Scientists: Stop Worrying About Fukushima Radioactivity In Fish

Jan 16, 2014

Pete Knutson and his son Dylan sell wild salmon at farmers markets around Seattle. "We had people passing on our fish this year. It was directly because they were worried about Fukushima," Pete Knutson said.
Pete Knutson and his son Dylan sell wild salmon at farmers markets around Seattle. "We had people passing on our fish this year. It was directly because they were worried about Fukushima," Pete Knutson said.
Credit EarthFix Photo/Ashley Ahearn

Following the 2011 tsunami in Japan, a nuclear reactor released hundreds of millions of gallons of radioactive water into the ocean. That sparked fear that contaminated water would reach the West Coast, but three years later, scientists say that radiation in our waters isn’t necessarily linked to the nuclear reactor. 

“This is one of the problems,” said Kim Martini, an oceanographer at the University of Washington who has followed the issue closely. A Geiger counter can reveal the presence of radiation, she said, “but it can’t differentiate between different kinds of radiation.”

Martini and other scientists have received hate mail for trying to dispel fears spread online about radioactive pollution resulting from the meltdown of Japan’s Fukushima Daichi Nuclear Power Station.

“There are definitely people that you’re never going to convince,” Martini said. “I don’t know what to tell you. The science says it’s OK.”

Although fisheries in Japan remain closed because of high levels of radioactivity and the ongoing release of contaminated groundwater from the nuclear site, the U.S. Food and Drug Administration, Washington Department of Health and Woods Hole Oceanographic Institute have stressed that levels of radioactivity in fish that have made their way across the Pacific have not reached concerning levels.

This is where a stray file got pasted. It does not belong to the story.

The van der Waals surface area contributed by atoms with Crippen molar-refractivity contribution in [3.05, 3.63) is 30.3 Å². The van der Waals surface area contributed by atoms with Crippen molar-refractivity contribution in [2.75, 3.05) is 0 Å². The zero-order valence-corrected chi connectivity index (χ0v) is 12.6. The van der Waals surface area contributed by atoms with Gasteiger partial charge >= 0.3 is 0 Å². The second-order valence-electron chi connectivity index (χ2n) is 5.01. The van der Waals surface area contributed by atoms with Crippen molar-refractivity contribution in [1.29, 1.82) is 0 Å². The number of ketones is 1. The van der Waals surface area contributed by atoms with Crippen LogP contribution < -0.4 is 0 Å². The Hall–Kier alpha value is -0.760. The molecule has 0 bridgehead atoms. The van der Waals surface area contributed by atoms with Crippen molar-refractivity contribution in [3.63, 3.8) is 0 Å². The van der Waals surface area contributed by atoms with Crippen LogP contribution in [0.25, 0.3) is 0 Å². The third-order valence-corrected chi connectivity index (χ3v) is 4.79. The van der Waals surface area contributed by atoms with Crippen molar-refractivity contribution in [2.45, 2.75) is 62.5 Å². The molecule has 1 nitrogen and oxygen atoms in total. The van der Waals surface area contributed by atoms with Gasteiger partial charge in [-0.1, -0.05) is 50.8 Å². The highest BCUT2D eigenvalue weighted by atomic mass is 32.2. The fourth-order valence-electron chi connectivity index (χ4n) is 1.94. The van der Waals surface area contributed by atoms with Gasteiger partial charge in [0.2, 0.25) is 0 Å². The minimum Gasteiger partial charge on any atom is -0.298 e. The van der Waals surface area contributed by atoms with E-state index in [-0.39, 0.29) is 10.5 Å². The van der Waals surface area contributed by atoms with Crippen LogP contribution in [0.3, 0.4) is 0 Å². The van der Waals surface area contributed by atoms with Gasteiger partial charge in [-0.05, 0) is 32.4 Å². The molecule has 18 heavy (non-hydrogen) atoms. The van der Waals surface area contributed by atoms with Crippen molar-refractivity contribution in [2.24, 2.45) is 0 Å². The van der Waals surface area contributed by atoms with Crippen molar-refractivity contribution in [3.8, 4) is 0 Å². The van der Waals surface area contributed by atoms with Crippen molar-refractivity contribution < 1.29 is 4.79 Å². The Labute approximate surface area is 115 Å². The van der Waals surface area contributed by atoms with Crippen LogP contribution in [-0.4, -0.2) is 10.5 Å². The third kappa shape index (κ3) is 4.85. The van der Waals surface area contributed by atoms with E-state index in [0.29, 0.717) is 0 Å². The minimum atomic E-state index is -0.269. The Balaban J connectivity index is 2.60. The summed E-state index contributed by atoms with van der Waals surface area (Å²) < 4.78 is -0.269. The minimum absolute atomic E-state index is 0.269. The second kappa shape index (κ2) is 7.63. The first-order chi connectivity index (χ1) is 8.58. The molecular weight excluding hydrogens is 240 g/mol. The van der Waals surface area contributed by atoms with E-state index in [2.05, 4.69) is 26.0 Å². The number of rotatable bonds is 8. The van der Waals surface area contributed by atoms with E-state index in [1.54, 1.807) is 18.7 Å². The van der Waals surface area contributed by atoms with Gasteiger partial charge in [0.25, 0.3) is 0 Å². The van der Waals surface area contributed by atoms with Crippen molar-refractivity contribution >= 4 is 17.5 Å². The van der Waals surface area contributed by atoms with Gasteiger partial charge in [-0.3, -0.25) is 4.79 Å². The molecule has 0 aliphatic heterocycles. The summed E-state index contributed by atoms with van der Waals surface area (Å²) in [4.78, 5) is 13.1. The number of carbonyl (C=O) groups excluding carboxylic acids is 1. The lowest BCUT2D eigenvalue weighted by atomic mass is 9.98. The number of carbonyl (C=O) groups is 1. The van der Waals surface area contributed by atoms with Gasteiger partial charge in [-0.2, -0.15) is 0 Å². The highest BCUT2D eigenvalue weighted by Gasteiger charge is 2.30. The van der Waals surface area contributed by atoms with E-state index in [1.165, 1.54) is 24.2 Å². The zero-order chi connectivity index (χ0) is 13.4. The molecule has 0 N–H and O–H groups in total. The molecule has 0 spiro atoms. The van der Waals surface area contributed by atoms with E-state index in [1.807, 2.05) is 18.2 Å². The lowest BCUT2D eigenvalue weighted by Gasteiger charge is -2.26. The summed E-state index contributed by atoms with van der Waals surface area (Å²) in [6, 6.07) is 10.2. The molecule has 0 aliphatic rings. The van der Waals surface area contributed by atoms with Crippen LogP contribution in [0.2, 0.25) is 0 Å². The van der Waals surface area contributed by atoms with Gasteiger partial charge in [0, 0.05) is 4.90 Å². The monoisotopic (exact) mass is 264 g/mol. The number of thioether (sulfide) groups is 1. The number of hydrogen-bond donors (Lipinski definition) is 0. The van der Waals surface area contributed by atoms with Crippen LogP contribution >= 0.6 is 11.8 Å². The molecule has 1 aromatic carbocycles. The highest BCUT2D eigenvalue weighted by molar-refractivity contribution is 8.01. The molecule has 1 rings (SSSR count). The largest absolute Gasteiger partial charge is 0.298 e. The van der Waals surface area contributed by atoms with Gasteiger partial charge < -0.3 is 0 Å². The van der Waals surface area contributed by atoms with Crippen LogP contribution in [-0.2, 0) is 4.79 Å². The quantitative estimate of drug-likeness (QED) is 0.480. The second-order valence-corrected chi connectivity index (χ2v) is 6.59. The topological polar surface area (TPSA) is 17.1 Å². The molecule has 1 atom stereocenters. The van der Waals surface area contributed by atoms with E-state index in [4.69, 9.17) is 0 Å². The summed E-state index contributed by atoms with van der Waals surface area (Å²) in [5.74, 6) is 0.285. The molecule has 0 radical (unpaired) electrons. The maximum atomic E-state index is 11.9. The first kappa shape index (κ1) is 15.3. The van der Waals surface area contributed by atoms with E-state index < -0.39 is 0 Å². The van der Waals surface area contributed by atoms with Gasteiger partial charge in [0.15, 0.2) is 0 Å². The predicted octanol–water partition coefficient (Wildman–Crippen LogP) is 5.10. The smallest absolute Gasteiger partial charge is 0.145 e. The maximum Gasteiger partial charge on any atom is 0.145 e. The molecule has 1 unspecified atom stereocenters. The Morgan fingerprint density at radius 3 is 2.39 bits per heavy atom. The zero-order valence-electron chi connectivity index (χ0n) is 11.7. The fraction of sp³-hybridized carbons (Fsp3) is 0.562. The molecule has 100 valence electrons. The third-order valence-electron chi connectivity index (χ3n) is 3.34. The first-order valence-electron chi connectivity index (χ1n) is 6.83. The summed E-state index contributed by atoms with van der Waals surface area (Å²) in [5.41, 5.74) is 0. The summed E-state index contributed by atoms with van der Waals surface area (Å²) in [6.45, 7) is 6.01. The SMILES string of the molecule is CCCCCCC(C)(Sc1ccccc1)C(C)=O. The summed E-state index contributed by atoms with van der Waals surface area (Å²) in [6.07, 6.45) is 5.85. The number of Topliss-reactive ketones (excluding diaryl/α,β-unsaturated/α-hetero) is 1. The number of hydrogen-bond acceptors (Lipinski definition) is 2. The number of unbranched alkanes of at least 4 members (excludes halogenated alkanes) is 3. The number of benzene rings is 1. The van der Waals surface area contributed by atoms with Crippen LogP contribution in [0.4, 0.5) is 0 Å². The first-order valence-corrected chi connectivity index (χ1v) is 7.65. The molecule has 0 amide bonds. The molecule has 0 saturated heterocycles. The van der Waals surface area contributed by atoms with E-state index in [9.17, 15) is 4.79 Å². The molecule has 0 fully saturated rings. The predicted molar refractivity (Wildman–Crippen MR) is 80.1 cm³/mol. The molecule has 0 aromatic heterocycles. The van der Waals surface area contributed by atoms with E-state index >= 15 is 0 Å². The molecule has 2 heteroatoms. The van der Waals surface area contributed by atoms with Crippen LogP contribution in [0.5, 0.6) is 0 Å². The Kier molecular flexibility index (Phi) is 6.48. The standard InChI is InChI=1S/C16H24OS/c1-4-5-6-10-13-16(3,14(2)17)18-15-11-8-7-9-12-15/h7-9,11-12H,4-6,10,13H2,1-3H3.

"I don't know what to tell you. The science says it's OK." Kim Martini, oceanographer, University of Washington

California state officials also tested the beach and found the radiation to be naturally occurring in rock formations. And scientists in California and Oregon have collected samples of tuna, a fish known to migrate back and forth across the Pacific, and analyzed them for radioactive isotopes, Cesium-134 in particular, from Fukushima.

Delvan Neville, a Ph.D candidate in Radiation Health Physics at Oregon State University, has tested dozens of samples of albacore tuna for radioactivity. Neville found that the highest levels are 1,000 times lower than what the FDA “would even think about whether they need to let people eat that food still.”

Neville joked that he ate tuna he caught alongside the samples he collected.

“I was telling people as we were eating at the table what their approximate dose was due to Fukushima from the food they were eating, and it’s this ridiculously small number,” he said.  

Radioactive material from Fukushima has traveled across the Pacific Ocean and reached the West Coast in small amounts. The largest concentration of radioactive water released during the nuclear meltdown is moving in a plume across the middle of the Pacific, but models project that most of the radioactive water will sink or be pushed west again before it hits the U.S.

Scientists debate how high those radioactivity levels could be.

“It’s about 20,000 times less than drinking water standards,” Martini said. “And so what we like to say is it’s detectable but harmless.”

Despite what scientists say, some fish consumers on the West Coast have been wary.

Pete Knutson has fished salmon in Alaska for more than 40 years. He owns and operates Loki Fish Company with his two sons. On weekends, he sells fish at farmers markets around Seattle.

“We have all different kinds of salmon products, pickled salmon, ikura, smoked salmon, canned salmon, whole pink salmon over there,” Knutson said, gesturing to rows of neatly packaged pink salmon meat.

After the Fukushima disaster, customers asked about the safety of his product.

So Knutson sent seven salmon samples to an internationally certified lab to test for radioactive isotopes. Five of the seven samples came back without any detectable levels of radioactive isotopes from Fukushima, Knutson said, and two showed levels several hundred times below approved levels.

“We feel very good about the results,” he said.

The tests cost $1,200, which Knutson called a necessary investment.

“People do not trust governmental authorities. They don’t trust corporations,” Knutson said. “They don’t trust explanations, and they don’t have a good science background.”